Source: Jim Brown, partner & director of sales & marketing for C/D/H
Writer: Jon Zemke

LevelEleven doubles staff as it debuts new software

LevelEleven is expanding its technology offerings and expanding its staff in downtown Detroit.

The 2-year-old startup has nearly doubled its staff since January, growing from 16 employees at the beginning of 2014 to 28 staff members today. Currently, the company has eight positions open in sales, software developers, customer service, and business development. Those hires and openings are inline with the tech startup's growing revenue.

"We have been growing at a very rapid pace," says Bob Marsh, CEO of LevelEleven. "We have been growing at a rate of 200 to 300 percent and we plan to continue that."

LevelEleven spun out of HelloWorld to sell an enterprise gamification app (native to the salesforce platform) that helps motivate sales professionals and tracks their progress. The company just added the Scorecard feature, which offers personalized analytics and historical trends for salespeople that allow managers and teams to assess and respond to key pieces of data.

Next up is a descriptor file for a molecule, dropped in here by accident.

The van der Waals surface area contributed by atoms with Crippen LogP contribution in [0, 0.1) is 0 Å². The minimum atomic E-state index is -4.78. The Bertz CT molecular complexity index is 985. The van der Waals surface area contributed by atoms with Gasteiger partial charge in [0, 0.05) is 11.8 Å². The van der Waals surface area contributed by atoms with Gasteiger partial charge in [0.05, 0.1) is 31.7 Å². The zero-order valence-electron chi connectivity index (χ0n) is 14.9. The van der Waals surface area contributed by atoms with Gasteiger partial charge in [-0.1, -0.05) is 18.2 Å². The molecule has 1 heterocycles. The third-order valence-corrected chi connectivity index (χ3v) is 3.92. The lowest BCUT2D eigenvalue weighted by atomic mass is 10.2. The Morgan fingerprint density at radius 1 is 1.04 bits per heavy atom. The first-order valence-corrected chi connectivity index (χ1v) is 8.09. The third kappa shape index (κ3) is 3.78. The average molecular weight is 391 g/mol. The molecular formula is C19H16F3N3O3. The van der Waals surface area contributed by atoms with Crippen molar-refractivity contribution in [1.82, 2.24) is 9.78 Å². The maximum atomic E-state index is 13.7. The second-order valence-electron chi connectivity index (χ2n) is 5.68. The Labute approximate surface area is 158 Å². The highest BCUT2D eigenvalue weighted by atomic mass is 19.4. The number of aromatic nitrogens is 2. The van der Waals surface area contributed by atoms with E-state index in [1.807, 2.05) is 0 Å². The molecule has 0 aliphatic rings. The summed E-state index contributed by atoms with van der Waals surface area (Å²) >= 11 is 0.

So where LevelEleven’s technology was primarily based on leaderboards to spark competition, Scorecard allows its users to dig into their performance so they can better compete.

"It will give them a simple snapshot on their mobile device," Marsh says. "The individual employee can monitor their performance day to day."

LevelEleven has raised $5.6 million in seed capital since its launch, including an investment from downtown-based Detroit Venture Partners. It recently landed a $2 million convertible note that will be rolled into its coming Series A raise.

Source: Bob Marsh, CEO of LevelEleven
Writer: Jon Zemke

Brinks Gilson & Lione expands Ann Arbor office with new hires